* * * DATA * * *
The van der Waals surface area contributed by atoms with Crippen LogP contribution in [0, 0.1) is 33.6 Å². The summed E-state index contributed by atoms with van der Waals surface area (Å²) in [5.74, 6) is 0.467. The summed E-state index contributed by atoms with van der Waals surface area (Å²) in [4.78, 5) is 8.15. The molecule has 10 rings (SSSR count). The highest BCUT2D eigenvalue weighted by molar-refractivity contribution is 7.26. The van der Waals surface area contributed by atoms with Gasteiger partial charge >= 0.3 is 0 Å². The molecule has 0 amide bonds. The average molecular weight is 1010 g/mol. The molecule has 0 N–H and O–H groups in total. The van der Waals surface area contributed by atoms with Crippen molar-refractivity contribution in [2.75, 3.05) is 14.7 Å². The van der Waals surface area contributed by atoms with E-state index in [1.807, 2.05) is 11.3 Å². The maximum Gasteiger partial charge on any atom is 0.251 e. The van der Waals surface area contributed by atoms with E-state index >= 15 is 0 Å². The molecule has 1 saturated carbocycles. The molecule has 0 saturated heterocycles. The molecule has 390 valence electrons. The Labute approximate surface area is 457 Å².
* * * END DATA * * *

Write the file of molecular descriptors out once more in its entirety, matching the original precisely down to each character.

The van der Waals surface area contributed by atoms with Crippen LogP contribution in [0, 0.1) is 33.6 Å². The summed E-state index contributed by atoms with van der Waals surface area (Å²) in [5.74, 6) is 0.467. The summed E-state index contributed by atoms with van der Waals surface area (Å²) in [4.78, 5) is 8.15. The molecule has 10 rings (SSSR count). The highest BCUT2D eigenvalue weighted by molar-refractivity contribution is 7.26. The van der Waals surface area contributed by atoms with Gasteiger partial charge >= 0.3 is 0 Å². The molecule has 0 amide bonds. The average molecular weight is 1010 g/mol. The molecule has 0 N–H and O–H groups in total. The van der Waals surface area contributed by atoms with Crippen molar-refractivity contribution in [2.75, 3.05) is 14.7 Å². The van der Waals surface area contributed by atoms with E-state index in [1.807, 2.05) is 11.3 Å². The maximum Gasteiger partial charge on any atom is 0.251 e. The van der Waals surface area contributed by atoms with E-state index >= 15 is 0 Å². The molecule has 1 saturated carbocycles. The molecule has 0 saturated heterocycles. The molecule has 390 valence electrons. The Labute approximate surface area is 457 Å².